A380 launch aid in limbo at WTO, member states following program termination

Feb. 14, 2019, © Leeham News: Termination of the A380 program leaves unanswered Airbus’ obligation of outstanding launch aid from France and Germany.

But apparently it removes any overhang of this aid in the long running trade dispute between the US and Europe (Boeing vs Airbus) at the World Trade Organization.

As the dispute wound its way through the WTO since the US filed its complaint nearly 15 years ago, the only surviving issues were subsidies for the A380 and A350.

Based on precedent involving termination of the A340 program, in which the WTO ruled there was no further harm to Boeing once the last A340 was delivered, the remaining launch aid was rendered moot in the context of the WTO. The governments wound up eating the balance of the launch aid.

A380 launch aid

Based on the WTO’s previous decision over the A340 launch aid, it is likely the WTO will eventually apply this ruling to the A380 launch aid and render any future harm moot.

The remaining issue before the WTO on this aid is tied to harm to Boeing for future sales of the A380. With program termination, there will be no future sales.

The US (Boeing) sought sanctions of $11bn against the EU, alleging Airbus failed to cure previous WTO findings against the launch aid for the A380 and A350. Most of these sanctions applied to the A380.

Airbus will enter talks with the governments about the outstanding balance of the A380 launch aid.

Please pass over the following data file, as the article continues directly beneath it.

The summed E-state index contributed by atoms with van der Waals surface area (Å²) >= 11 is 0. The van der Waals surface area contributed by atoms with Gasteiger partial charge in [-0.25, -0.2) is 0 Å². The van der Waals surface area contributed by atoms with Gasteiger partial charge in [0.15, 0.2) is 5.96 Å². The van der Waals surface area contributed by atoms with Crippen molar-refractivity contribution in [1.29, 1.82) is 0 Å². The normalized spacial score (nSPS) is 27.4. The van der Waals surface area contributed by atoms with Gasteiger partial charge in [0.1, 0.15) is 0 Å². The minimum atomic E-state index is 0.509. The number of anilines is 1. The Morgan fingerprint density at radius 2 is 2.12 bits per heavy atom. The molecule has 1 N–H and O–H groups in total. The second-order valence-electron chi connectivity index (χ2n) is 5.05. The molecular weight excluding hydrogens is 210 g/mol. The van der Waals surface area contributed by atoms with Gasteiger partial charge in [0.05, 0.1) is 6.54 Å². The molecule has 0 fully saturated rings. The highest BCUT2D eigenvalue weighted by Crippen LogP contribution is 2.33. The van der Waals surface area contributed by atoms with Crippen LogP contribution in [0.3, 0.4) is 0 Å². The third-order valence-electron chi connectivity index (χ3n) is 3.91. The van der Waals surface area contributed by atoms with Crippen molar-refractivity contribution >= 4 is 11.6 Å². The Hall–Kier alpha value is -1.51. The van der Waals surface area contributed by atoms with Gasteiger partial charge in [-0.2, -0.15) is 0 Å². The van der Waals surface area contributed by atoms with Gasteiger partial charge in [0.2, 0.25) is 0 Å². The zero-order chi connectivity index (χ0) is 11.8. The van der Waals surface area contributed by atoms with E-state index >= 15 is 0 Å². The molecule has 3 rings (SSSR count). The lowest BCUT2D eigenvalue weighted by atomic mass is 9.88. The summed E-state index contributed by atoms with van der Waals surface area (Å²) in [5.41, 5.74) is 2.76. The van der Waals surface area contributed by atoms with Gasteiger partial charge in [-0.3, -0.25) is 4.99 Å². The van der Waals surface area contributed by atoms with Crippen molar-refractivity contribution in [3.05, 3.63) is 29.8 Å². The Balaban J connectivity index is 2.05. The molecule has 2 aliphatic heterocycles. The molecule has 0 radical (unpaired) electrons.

The remain sanctions related against the A350 relate to the “fractional” difference between the interest rate granted by the governments and that Airbus would have received in the commercial markets.


The EU (Airbus) appealed the WTO findings on the sanctions. This, along with a US appeal of WTO rulings against tax breaks afforded Boeing by Washington State for the 787 and 777X, remain in limbo at the WTO.

The US, under the Trump Administration, has blocked confirmation of WTO appellate judges. The result: these appeals and others unrelated to this case can’t be reviewed and adjudicated.


70 Comments on “A380 launch aid in limbo at WTO, member states following program termination

  1. Well that is one way to get out from under a ruling!

    So much for it not being Free Lunch Aid!

    • Where is it said that A340 production ended any repayments for state aid?
      The 330/340 were developed together as they shared virtually all components and structures and of course the A330 neo continues the line.
      The WTO complaint may be ‘moot’ but the money borrowed at a low rate of interest still has to be repaid to the bank.

    • For the European taxpayer the RLI model aka Reimbursable Launch Investment has been quite the “giver”.

      Compare to Boeing being held over water via small taxpayer money. Boeing tax gifts comparing in magnitude to announced profits.

      • Compare to Boeing being held over water via small taxpayer money. Boeing tax gifts comparing in magnitude to announced profits.

        Whataboutism and gibberish.

        • Funny you were saying gibberish before..or are you an accountant and show how they did it…by referring to those pesky facts Americans find hard to grasp.

          • You mean the pesky fact that the A380 loans will be forgiven?

  2. what about harm incurred to date? does that too become moot?

    This whole program just became a free-to-airbus taxpayer subsidized R&D boondoggle.